Like Some Kind of Zombie Breadcrumbs Trail.
[NOTE: Spoilers ahead.]
The second installment of the standalone adventure starring everyone’s favorite samurai sword-wielding walker killer begins with a bang. As Michonne and Sam escape the boat baddies led by Norma, quite a few of battle ships are sunk. And boom. Later on land, the chase continues with Norma’s brother and local sociopath, Randall, hot on their trail. When he finally catches up with them, it's rather obvious how he did so: All he had to do was follow the “fairytale-like” trail of zombies left in Michonne’s wake. It’s a move that makes total sense to anyone that knows her, but yeah, probably not a good one. Still, this a great observation on the world of The Walking Dead.
If only this episode had more of that.
Before Randall and the rest of the de facto crazy marauders reach that destination, Michonne reaches the homestead of Sam. Previously, Sam was shot and her brother Greg was killed, so naturally her father can’t trust Michonne. The heart of “Give No Shelter” are the conversations between a worried father, Michonne, and another family member, Sophie. We learn a little about this group that lives deep in the woods, and we also flashback to more scenes that highlight Michonne’s guilt over the disappearance of her two daughters back when the virus hit. I’m still not sure such a backstory was needed, but Telltale goes with it 100%. A tense moment involved with answering a phone ends up being one of the genuinely sad moments in this mini-series so far.
Elsewhere there’s a solid amount of killing, zombie or otherwise. All of this is somewhat expected by now in a Telltale game, but it works well enough for the sixty-minute runtime. The QTE moments haven’t really changed since the first season of The Walking Dead, but each beat lands. Thankfully, there were no poorly placed checkpoints that forced me to replay an action scene over and over simply because aiming a machete is imprecise. (Because it really is.) There's even an Operation-like scene that replaces electricity with a hot poker for a fireplace. The truth is no one really plays these titles for the action which means this solid gameplay is typically taken for granted.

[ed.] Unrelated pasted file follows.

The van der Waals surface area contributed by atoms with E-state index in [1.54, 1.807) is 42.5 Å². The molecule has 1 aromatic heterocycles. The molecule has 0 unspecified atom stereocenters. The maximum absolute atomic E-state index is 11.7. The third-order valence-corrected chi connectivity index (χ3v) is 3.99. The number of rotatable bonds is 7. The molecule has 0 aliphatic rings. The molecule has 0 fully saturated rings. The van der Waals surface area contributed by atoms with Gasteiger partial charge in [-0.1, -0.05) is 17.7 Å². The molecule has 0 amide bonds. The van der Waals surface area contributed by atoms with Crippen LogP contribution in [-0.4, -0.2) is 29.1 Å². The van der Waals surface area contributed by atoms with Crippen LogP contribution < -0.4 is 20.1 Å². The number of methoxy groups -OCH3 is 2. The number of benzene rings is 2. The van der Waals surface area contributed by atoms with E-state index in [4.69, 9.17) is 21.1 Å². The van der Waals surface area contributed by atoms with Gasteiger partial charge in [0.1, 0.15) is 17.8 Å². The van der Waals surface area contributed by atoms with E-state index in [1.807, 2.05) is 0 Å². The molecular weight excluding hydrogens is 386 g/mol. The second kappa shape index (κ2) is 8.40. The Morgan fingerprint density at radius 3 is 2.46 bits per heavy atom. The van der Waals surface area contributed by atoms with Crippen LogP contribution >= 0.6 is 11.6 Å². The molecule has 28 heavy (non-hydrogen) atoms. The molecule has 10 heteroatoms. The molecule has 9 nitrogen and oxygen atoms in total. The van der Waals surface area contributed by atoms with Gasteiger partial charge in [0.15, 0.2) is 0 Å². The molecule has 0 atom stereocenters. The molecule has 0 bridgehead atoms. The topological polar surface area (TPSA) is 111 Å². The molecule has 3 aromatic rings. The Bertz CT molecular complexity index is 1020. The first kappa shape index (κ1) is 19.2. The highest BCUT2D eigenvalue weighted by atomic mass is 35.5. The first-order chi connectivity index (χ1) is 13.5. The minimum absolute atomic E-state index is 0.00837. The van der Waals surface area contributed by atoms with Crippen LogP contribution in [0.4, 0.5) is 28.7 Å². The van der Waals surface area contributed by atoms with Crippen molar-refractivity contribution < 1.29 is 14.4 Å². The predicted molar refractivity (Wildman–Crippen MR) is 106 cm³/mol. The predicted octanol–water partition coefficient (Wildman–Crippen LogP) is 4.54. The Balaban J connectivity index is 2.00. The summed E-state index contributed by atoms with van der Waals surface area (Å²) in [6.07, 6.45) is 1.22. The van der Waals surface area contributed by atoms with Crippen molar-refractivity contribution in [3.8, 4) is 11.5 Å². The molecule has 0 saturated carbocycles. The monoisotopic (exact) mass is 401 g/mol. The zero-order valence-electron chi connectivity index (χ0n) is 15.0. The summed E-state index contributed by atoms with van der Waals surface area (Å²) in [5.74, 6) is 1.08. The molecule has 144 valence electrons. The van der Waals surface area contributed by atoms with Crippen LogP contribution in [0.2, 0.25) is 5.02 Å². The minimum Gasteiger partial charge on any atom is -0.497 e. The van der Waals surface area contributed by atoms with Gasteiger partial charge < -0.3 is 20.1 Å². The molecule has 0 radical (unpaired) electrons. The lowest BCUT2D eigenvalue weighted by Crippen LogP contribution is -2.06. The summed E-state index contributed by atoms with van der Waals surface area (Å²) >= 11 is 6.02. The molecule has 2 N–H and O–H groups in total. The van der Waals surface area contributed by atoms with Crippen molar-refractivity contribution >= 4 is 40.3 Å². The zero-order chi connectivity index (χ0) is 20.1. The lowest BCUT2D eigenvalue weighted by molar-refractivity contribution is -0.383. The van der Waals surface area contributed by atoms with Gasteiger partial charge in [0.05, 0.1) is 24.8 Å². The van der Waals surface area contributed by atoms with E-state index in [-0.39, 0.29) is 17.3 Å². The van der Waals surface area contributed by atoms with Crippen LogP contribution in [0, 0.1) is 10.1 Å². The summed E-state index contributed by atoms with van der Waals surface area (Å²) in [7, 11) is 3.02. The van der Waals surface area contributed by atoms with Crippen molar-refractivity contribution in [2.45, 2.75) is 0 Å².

Still, the problem with the Michonne series so far isn’t the gameplay, or the still stellar art style, or excellent voice-acting that comes with every Telltale adventure. The issue is that, by focusing too much on “how will Michonne get out of this one,” the suspense never quite rises. (Well, okay, it does at the very end.) That’s because these three episodes take place previous to recent events in the comic and the hit AMC television series. This means that, in essence, Michonne is never really in danger. She’ll survive for sure. So the stakes are low despite the zombies, exploding boats, and psycho humans.
A smarter move—or perhaps one that will happen in the final installment—would be to stress Michonne’s concern to help Sam and her family. To get to know them more. That way, we’re not worried about Michonne as much as we are engaged by how she’ll be able to get these less-experienced walker killers to safety. The problem might be that Michonne is cautious and holds back her vulnerable side to newcomers . (Heck, it took like two seasons on the show for her to warm up to Rick and Carl.) From a character perspective, it might be entirely believable, but I think some softening could have worked regardless.
Michonne remains compelling. One of the highlights so far has been how well she handles the non-killing moments. There are plenty of options on how to reveal information, like how to tell a man that his son is dead. Do you also disclose that he turned into a zombie? Decisions, decisions… On the flipside, I wish that Sam would have made more of an impression by now. She’s certainly sympathetic as a young thief over her head, but that’s about it. The rest of her family are even less memorable.
Only one episode remains. The last few minutes of episode two work terrifically, putting all the pieces in place. Without giving too much away, a showdown is on the horizon. Here’s hoping Michonne’s short time with Sam and her family delivers a memorable finale.